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Natural Killer (NK) Cell Deficiency: Clinical Phenotypes in Presence or Absence of Antibody Deficiency
Monday, March 7, 2016
South Exhibit Hall H (Convention Center)
Svjetlana Dolovcak, MD, Nicholas L. Hartog, MD, Zuhair K. Ballas, MD FAAAAI
Rationale:  Clinical manifestations of NK cell deficiency and its comorbidities remain poorly characterized. In an IRB approved retrospective chart review we identified patients with NK cell deficiency and divided them in two subsets defined by the presence or absence of antibody deficiency.  

Methods:  Forty patients with NK cell deficiency (decreased or absent function on three occasions) were identified, 29 had documented antibody studies. Patients were divided into two groups. Nineteen patients (group 2) had antibody abnormalities: either common variable immunodeficiency; specific antibody deficiency; or abnormal level of at least one immunoglobulin. Ten patients had normal antibody function (group 2).

Results:  Average age was 32 and 37 for group 1 and 2, respectively. Females were predominant in both groups, 63%, 100%. Comorbidities and infections included: allergic disease (31%, 20%), autoimmune disease (15%, 30%), cancer (15%, 10%), gastrointestinal disease (26%, 0%), documented total infections (100%, 90%), pulmonary disease (21%, 10%), sinus disease (47%, 70%), bacterial infections (36%, 20%), viral infections (15%, 0%), fungal infections (10%, 20%) and protozoal infections (10%, 0%). ANA was checked in 14 patients and was positive in three patients of group 2.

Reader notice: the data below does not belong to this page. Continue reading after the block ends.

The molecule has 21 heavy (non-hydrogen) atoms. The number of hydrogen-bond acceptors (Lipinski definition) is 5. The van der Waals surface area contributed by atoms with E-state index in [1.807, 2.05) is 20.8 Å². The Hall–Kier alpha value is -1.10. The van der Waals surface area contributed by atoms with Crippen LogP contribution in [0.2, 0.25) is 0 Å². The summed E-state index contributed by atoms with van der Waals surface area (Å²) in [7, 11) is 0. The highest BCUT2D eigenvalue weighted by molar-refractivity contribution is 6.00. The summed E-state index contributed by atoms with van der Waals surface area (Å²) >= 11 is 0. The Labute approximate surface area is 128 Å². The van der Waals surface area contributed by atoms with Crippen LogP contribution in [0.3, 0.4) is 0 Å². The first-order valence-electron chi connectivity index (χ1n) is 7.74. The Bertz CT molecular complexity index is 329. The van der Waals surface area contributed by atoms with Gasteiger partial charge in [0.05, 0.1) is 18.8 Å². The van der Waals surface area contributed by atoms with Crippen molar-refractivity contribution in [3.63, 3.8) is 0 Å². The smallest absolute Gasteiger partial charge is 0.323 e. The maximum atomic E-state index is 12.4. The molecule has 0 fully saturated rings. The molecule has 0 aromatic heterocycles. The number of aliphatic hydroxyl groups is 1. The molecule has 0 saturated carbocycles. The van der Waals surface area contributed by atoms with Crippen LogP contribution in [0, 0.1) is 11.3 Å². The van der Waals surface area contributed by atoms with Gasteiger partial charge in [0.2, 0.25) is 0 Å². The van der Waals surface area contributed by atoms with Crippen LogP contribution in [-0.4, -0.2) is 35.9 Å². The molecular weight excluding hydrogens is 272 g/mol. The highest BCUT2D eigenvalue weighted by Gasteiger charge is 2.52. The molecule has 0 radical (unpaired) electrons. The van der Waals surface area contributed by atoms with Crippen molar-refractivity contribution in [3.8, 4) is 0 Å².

Conclusions:  Infections are predominant clinical manifestation in patients with NK cell deficiency. Immunologic abnormalities, particularly antibody deficiency seem to be an important comorbidity in patients with NK cell deficiency. Statistical significance is hampered by the low number of patients but it appears that there are no major differentiating aspects in the clinical phenotype of both groups.